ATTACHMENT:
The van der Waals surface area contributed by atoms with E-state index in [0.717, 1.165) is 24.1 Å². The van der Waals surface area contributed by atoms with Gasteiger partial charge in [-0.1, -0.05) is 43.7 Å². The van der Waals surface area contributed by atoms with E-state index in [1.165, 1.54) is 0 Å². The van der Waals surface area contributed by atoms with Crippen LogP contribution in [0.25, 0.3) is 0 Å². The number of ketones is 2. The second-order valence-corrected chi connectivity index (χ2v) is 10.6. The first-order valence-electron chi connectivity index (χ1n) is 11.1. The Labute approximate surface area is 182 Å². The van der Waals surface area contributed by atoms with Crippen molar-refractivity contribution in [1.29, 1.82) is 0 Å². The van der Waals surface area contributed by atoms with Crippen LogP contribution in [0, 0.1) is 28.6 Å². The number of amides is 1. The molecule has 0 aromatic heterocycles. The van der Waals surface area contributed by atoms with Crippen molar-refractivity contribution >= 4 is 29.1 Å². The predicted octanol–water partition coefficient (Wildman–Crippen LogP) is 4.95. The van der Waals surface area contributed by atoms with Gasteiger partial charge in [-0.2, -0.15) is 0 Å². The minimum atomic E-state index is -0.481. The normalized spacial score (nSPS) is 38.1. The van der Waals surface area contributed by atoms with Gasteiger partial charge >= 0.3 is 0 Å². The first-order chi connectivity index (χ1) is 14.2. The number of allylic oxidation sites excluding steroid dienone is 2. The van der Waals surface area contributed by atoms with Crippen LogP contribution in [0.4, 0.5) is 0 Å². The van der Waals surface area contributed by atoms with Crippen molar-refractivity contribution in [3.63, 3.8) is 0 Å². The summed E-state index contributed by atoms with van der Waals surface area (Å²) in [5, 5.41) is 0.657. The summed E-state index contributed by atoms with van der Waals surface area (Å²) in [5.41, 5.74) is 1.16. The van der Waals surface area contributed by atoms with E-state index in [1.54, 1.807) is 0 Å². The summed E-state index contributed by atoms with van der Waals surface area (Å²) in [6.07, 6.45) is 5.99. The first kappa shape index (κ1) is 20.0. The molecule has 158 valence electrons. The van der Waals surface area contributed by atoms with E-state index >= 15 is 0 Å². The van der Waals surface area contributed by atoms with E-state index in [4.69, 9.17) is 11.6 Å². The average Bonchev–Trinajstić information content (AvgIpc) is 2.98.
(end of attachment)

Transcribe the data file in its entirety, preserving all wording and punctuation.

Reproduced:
The van der Waals surface area contributed by atoms with E-state index in [0.717, 1.165) is 24.1 Å². The van der Waals surface area contributed by atoms with Gasteiger partial charge in [-0.1, -0.05) is 43.7 Å². The van der Waals surface area contributed by atoms with E-state index in [1.165, 1.54) is 0 Å². The van der Waals surface area contributed by atoms with Crippen LogP contribution in [0.25, 0.3) is 0 Å². The number of ketones is 2. The second-order valence-corrected chi connectivity index (χ2v) is 10.6. The first-order valence-electron chi connectivity index (χ1n) is 11.1. The Labute approximate surface area is 182 Å². The van der Waals surface area contributed by atoms with Crippen molar-refractivity contribution in [1.29, 1.82) is 0 Å². The van der Waals surface area contributed by atoms with Crippen LogP contribution in [0, 0.1) is 28.6 Å². The number of amides is 1. The molecule has 0 aromatic heterocycles. The van der Waals surface area contributed by atoms with Crippen molar-refractivity contribution >= 4 is 29.1 Å². The predicted octanol–water partition coefficient (Wildman–Crippen LogP) is 4.95. The van der Waals surface area contributed by atoms with Gasteiger partial charge in [-0.2, -0.15) is 0 Å². The minimum atomic E-state index is -0.481. The normalized spacial score (nSPS) is 38.1. The van der Waals surface area contributed by atoms with Gasteiger partial charge >= 0.3 is 0 Å². The first-order chi connectivity index (χ1) is 14.2. The number of allylic oxidation sites excluding steroid dienone is 2. The van der Waals surface area contributed by atoms with Crippen LogP contribution in [0.4, 0.5) is 0 Å². The van der Waals surface area contributed by atoms with Crippen molar-refractivity contribution in [3.63, 3.8) is 0 Å². The summed E-state index contributed by atoms with van der Waals surface area (Å²) in [5, 5.41) is 0.657. The summed E-state index contributed by atoms with van der Waals surface area (Å²) in [5.41, 5.74) is 1.16. The van der Waals surface area contributed by atoms with E-state index in [1.54, 1.807) is 0 Å². The summed E-state index contributed by atoms with van der Waals surface area (Å²) in [6.07, 6.45) is 5.99. The first kappa shape index (κ1) is 20.0. The molecule has 158 valence electrons. The van der Waals surface area contributed by atoms with E-state index >= 15 is 0 Å². The van der Waals surface area contributed by atoms with E-state index in [4.69, 9.17) is 11.6 Å². The average Bonchev–Trinajstić information content (AvgIpc) is 2.98.